Miss Communication conquers miscommunication
Updated: Jun 1
Have you ever been misunderstood? Or misinterpreted?
Have you ever relayed a message with a mistake or a misprint?
Have you ever mispronounced or misspelled a word?
There are SO many ways we can miscommunicate!
Consider the harmful effects of miscommunication:
Miscommunication is responsible for one-third of all project failures according to a study conducted by the Project Management Institute. (1)
Miscommunication is one of the top reasons for all relationship failures. (2)
And, it is cited as the #1 reason people quit a job. (3)
To have a little fun presenting a talk about conquering miscommunication, I have created 10 contestants who compete for the title of “Mis-Communication” – with audiences “voting” on which one presents the biggest challenge to their communication efforts.
The 10 Contestants are:
Miss Understanding – AKA “What you said and what I thought you said are NOT the same.”
Miss Perception – AKA “Did I hear or read that correctly?”
Miss Conception – AKA “Contagious falsehoods… because they are so common.”
Miss Information – AKA “Not making sure what you said is what you meant to say.”
Miss Interpretation – AKA “Not getting enough information to know what is meant.”
Miss Aligned – AKA “Not speaking the same language, even if it is all English.”
Miss Spelled – AKA “The typo.”
Miss Taken – AKA “The message is wrong, often without the sender or receiver even realizing the error.”
Miss Pronounce – AKA “I really don’t know this word, so I’m going to make it obvious by the way I say it.”
Miss Print – AKA “Autocorrect.”
Our bonus contestant is Mr. E – AKA “A mystery… no communication.”
I recently presented this talk to the Massachusetts Academy of Nutrition and Dietetics and the Maryland Academy. Which types of miscommunication did attendees say they struggle with the most? Which one(s) on the list are challenging to YOU?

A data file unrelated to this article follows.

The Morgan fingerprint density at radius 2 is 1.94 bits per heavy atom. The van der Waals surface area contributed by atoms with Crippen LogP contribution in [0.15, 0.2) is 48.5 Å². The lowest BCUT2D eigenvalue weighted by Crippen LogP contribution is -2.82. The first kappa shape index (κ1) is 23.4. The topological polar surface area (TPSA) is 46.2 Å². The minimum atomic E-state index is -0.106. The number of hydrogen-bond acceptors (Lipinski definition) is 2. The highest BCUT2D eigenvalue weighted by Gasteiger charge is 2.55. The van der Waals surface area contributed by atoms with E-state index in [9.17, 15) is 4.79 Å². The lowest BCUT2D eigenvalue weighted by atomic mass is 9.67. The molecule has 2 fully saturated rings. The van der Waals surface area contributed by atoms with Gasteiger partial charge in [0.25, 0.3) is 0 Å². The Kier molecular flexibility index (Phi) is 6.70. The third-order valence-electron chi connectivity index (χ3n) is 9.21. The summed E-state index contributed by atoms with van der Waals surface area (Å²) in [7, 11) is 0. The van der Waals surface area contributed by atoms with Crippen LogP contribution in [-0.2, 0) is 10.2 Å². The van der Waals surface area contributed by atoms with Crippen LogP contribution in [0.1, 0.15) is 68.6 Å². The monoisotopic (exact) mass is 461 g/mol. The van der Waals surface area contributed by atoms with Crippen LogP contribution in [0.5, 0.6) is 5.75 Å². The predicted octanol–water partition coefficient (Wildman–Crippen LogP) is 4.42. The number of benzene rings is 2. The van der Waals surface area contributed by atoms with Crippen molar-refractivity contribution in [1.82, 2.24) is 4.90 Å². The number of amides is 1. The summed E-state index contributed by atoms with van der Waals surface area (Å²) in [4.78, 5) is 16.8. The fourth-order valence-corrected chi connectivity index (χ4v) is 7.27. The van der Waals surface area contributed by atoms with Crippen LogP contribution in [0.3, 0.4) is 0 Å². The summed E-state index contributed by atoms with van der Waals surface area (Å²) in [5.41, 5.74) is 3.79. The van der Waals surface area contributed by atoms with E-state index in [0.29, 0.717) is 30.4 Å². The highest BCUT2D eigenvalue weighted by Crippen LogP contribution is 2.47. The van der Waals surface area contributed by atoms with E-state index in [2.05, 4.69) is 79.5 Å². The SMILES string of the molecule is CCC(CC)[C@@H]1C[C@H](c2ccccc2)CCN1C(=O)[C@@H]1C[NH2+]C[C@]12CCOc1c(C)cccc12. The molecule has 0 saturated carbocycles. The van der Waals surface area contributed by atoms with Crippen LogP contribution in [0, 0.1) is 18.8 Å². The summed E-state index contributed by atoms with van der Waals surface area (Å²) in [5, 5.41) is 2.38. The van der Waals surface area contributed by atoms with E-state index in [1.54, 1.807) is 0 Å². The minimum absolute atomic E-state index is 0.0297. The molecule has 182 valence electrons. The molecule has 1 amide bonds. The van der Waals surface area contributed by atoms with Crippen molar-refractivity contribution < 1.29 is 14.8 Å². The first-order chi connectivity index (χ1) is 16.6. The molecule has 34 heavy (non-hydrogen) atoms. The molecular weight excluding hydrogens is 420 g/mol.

Interestingly, the same three choices were the top picks in both states. In Massachusetts, Miss Perception and Miss Interpretation tied for first place, with Miss Understanding a close second. In Maryland, Miss Understanding was the front runner, with Miss Perception and Miss Interpretation in a close tie for second. When the results were combined between states, Miss Understanding came in 1st, Miss Perception 2nd, and Miss Interpretation 3rd.
These three variations of miscommunication are closely related. These results illustrate that we struggle with sending and receiving messages in which both sender and receiver give the same meaning to a message. The communication breakdown can be in word choice, intonation and expression, and overall not making sure we are “on the same page.”
After the pageant, the presentation discussed 10 characteristics of “words that work” to conquer miscommunication and create winning communication. A future blog post will share these strategies along with which ones attendees selected as the ones they need to work on most. Stay tuned!
Here’s what one attendee had to say:
“Knowing how we miscommunicate can help us learn to communicate better and improve our communication skills.” ~ Bobbie Barron, RD, LDN, Senior Research Dietitian Johns Hopkins University School of Medicine
If you like this content, please share it: